Physio Sophie among those to benefit from returning to practice at UHDB | Latest news

Coronavirus guidance

If you think you may have symptoms of Coronavirus, follow the national guidance and self-isolate for 10 days. We have Introduced a number of measures and changes to help delay the spread of the virus and maintain essential health services for those that will continue to need them during these unprecedented times. If you, or a member of your family has tested positive for Coronavirus, please find resources to aid your/their recovery on our Coronavirus - Supporting your recovery page.

Physio Sophie among those to benefit from returning to practice at UHDB

Healthcare professionals that have had a career break are being encouraged to follow a perfect route back into work by returning to practice here at UHDB.

The Trust is looking for former nurses, midwives and Allied Health Professionals (AHPs) who have taken some time away to consider coming back to their health and social care careers.

All returnees will be given the support they need to help get back up to speed, through supervised placements and formal Continuing Professional Development (CPD), while they will also be offered mentor support to re-register with the NMC or HCPC. 

Health Education England, which is leading the return to practice scheme, may also be able to offer financial and academic support to returning professionals, such as free university course places and a bursary to help with costs accrued from travel, childcare and books. 

Physiotherapist Sophie Dales successfully made the transition back to her role at Royal Derby Hospital in February 2019, after spending seven-and-a-half-years away from the profession in order to raise her three children.

You can find out more about Sophie’s story by tuning into BBC East Midlands Today, from 6.30pm this evening.

Now working 22.5 hours a week with the women’s he alth team treating patients with obstetric and gynaecological conditions, Sophie has delighted to have been able to rekindle her passion for helping others.    

She said: “I'm really pleasantly surprised about where I am. I had been looking at re-directing my career away from general rehabilitation towards women’s health and that is what I have been able to achieve. As a mum, it’s a big passion for me, and I know a lot of ‘mum friends’, who have had certain issues, and it really hit home that this was the group of people I wanted to work with. I have managed to re-direct my return to practice with the women’s health team and hope to continue along this path.

“Everyone here has been really supportive, generous and understanding in helping me return to practice and work around dropping the kids off at school and picking them up. I've been able to come back into an absolutely brilliant team who have been really supportive. I was proud to put my tunic back on, and my medical hat back on, and my kids are really proud, which I didn’t really anticipate, and that makes a difference to me.”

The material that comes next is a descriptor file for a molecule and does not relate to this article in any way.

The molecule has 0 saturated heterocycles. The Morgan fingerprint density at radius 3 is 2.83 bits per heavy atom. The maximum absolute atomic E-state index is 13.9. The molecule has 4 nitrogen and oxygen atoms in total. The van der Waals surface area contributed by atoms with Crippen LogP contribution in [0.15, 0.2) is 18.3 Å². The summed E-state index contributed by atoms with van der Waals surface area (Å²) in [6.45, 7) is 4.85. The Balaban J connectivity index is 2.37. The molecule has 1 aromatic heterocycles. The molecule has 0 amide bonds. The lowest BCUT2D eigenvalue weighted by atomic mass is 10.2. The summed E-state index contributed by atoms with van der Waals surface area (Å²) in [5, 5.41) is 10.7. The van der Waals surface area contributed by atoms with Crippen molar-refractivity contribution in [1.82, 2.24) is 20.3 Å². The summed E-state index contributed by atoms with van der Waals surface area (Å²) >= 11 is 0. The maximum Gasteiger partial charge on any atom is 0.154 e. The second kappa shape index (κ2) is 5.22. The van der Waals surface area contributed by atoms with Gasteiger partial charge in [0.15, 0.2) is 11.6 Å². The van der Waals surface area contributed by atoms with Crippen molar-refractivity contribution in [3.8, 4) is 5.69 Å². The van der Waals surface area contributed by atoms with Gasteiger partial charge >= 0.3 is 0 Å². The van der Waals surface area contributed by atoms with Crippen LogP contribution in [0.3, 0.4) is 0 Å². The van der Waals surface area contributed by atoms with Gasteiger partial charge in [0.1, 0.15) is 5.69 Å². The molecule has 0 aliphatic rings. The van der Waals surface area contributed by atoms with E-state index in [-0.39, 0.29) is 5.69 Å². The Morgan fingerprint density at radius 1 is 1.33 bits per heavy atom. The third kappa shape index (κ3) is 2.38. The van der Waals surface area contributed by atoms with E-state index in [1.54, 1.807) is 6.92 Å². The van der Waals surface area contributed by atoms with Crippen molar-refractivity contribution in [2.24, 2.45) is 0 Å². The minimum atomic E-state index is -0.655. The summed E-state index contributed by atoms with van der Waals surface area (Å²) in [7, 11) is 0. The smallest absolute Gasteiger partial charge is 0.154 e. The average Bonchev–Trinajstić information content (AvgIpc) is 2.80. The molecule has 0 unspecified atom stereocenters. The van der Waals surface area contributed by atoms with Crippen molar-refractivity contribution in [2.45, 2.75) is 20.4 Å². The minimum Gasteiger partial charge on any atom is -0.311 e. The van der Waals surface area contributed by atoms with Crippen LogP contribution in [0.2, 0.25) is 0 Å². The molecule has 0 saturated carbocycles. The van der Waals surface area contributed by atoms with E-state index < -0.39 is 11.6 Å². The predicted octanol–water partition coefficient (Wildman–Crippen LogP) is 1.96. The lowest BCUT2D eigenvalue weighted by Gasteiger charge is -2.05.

The return to practice programme, led by Health Education England, supports the commitments made in the NHS Long Term Plan to recruit more people into the workforce and ensure staff have rewarding jobs and work in a positive culture.

The move to encourage more professionals to return to practice is also timely, with 2020 representing the International Year of the Nurse and Midwife.

Cathy Winfield, Executive Chief Nurse at UHDB, said: “People who have chosen a career in healthcare at some point in their lives will have done so because they possess the core attributes needed to work in a healthcare setting – compassion, care and the desire to make a difference – and we believe that returnees not only have their clinical experience to offer but also these valuable assets, which are needed to provide high quality patient care.

“Healthcare may have changed over the years but the one thing that remains the same is that our patients need compassionate, nurturing staff to care for them when they are at their most vulnerable. Returnees, we believe, are valuable to patient experiences and outcomes, and they can offer so much to our colleagues by sharing their knowledge and expertise.

“It takes courage to step back into a career after a break, which is why we will support returnees throughout their journey back into practice with a structured programme of support including a designated supervisor, a learning plan created around specific learning requirements and support from our Practice Learning Support Unit with sourcing a placement area to complete the required supervised practice.”

Nurses makes up the largest part of the NHS workforce. Allied health professionals (AHPs) cover 14 different professions and are the third largest workforce in the NHS, with the return to practice programme enabling AHP and healthcare scientist returnees to re-enter and gain their Health and Care Professions Council (HCPC) registration.

For further information about the return to practice programme, please contact Joined Up Careers Derbyshire on 01629 532415 or email Dhcft.joinedupcareers@nhs.net 

You can also visit the Joined Up Careers Derbyshire on www.joinedupcareers.co.uk